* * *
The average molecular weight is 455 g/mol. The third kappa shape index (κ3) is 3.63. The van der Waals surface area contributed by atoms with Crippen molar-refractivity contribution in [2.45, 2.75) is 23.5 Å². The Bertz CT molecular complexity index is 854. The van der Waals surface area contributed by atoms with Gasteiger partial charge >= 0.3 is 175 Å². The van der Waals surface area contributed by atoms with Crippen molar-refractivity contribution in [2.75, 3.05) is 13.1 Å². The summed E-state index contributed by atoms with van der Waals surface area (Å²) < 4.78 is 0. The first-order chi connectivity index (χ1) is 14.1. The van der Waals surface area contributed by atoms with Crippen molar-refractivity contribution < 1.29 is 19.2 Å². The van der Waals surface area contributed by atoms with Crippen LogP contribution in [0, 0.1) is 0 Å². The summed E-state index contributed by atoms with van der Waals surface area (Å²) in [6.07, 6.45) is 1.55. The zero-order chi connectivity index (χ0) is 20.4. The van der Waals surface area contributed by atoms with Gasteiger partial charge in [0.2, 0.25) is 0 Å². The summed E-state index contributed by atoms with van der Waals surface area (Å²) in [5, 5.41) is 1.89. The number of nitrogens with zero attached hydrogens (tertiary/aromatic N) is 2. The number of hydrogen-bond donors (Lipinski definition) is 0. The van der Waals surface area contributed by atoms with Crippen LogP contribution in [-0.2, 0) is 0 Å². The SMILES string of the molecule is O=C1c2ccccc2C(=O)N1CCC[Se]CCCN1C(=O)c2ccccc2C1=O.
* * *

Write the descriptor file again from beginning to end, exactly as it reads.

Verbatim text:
The average molecular weight is 455 g/mol. The third kappa shape index (κ3) is 3.63. The van der Waals surface area contributed by atoms with Crippen molar-refractivity contribution in [2.45, 2.75) is 23.5 Å². The Bertz CT molecular complexity index is 854. The van der Waals surface area contributed by atoms with Gasteiger partial charge >= 0.3 is 175 Å². The van der Waals surface area contributed by atoms with Crippen molar-refractivity contribution in [2.75, 3.05) is 13.1 Å². The summed E-state index contributed by atoms with van der Waals surface area (Å²) < 4.78 is 0. The first-order chi connectivity index (χ1) is 14.1. The van der Waals surface area contributed by atoms with Crippen molar-refractivity contribution < 1.29 is 19.2 Å². The van der Waals surface area contributed by atoms with Crippen LogP contribution in [0, 0.1) is 0 Å². The summed E-state index contributed by atoms with van der Waals surface area (Å²) in [6.07, 6.45) is 1.55. The zero-order chi connectivity index (χ0) is 20.4. The van der Waals surface area contributed by atoms with Gasteiger partial charge in [0.2, 0.25) is 0 Å². The summed E-state index contributed by atoms with van der Waals surface area (Å²) in [5, 5.41) is 1.89. The number of nitrogens with zero attached hydrogens (tertiary/aromatic N) is 2. The number of hydrogen-bond donors (Lipinski definition) is 0. The van der Waals surface area contributed by atoms with Crippen LogP contribution in [-0.2, 0) is 0 Å². The SMILES string of the molecule is O=C1c2ccccc2C(=O)N1CCC[Se]CCCN1C(=O)c2ccccc2C1=O.